Not unexpected, this Blu-ray from Pixar/Disney is now the reference for image excellence – on a par with The Wild in this, but getting serious bonus points for difficulty and imagination – the former the result of the latter.  Just as the SD of this and other Pixar movies before it were demonstration DVDs to show off and challenge your video playback system, this Blu-ray will do the same for HD video.  The bigger your display, the more the "WOW" factor, but also the more it will tell you about what your system is not doing well.  Textures, surfaces, shading, color purity, movement, expression is all there if you have the courage to spin and watch.  Most of the time you really do want to be able to see every individual car in the stadium audience, even when the race is on.
















Audio & Music : 10/7

While the songs used to help tell the story are all over the map – the first one being the best – the audio mix is, in its own way, every bit as awesome as the image.


Operations : Ugh! 3~10

At first I thought this was one cool menu, especially on a huge 100" screen: it's like a huge roadside billboard plastered with all kinds of instruction – the large ones are the categories, the small ones just the details in them.  But, say you wanted to explore some of those choice extra features you may hear so much about. Uh, just where are those?   Hmmm.  I see, there are two areas: one called "Radiator Springs," the other "Tour Pixar Animation Studios."  A curious choice of terms, but I got the point pretty quickly.  But here's the catch: once I chose one or the other I couldn’t get back in harness without my player automatically rebooting the disc, a feat that takes minutes in itself.  That's just one problem.  There are others.  But one was quite enough.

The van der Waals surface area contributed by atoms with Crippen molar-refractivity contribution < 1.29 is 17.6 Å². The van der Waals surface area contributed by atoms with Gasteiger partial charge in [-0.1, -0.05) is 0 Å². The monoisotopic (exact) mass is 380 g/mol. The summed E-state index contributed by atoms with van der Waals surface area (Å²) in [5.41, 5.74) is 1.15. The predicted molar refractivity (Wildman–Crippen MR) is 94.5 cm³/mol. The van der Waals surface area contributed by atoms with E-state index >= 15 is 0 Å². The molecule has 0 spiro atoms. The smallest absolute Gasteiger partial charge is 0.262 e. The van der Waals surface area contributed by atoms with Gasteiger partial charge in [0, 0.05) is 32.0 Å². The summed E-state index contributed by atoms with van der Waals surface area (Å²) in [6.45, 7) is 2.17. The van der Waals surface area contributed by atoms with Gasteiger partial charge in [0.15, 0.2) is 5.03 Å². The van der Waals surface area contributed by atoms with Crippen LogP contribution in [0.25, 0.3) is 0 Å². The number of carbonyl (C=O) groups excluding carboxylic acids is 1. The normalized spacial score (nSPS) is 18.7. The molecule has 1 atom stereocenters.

Extras : 10

Operations aside, the "Cine-Explore" function is worth the entire 10 points here.  Words fail me just now, but I guess I have to say something.  The blurb reads: "The ultimate dashboard interface [talk about hyperbole! – like: is there ever going to be another dashboard interface]. . . "  Once you load the Cine-Explore function – and you do have to load it – you may choose to hear and see all sorts of information that either appears as inserts while the movie is going on or in place of the movie altogether, while the feature pauses itself.  The inserts might be photos of the commentator, or documentary footage re the production, or storyboards, or God knows what else.  You can change the point of view as you go along in Manual Mode (you might be able to make this out from the screenshots), or just sit back in Automatic and let Pixar choose for you.  Pretty amazing!  There is also a rapid fire Car Finder video game that I actually scored a couple of point in, but to get there form Cine-Explore might take you awhile.




Recommendation: 10

It's Pixar.  It's Reference. It's fun.  Knock yourself out. 

Leonard Norwitz
November 9th, 2007

January, 2010







Reissued April 12th, 2011


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About the Reviewer: I first noticed that some movies were actually "films" back around 1960 when I saw Seven Samurai (in the then popular truncated version), La Strada and The Third Man for the first time. American classics were a later and happy discovery.

My earliest teacher in Aesthetics was Alexander Sesonske, who encouraged the comparison of unlike objects. He opened my mind to the study of art in a broader sense, rather than of technique or the gratification of instantaneous events. My take on video, or audio for that matter – about which I feel more competent – is not particularly technical. Rather it is aesthetic, perceptual, psychological and strongly influenced by temporal considerations in much the same way as music. I hope you will find my musings entertaining and informative, fun, interactive and very much a work in progress.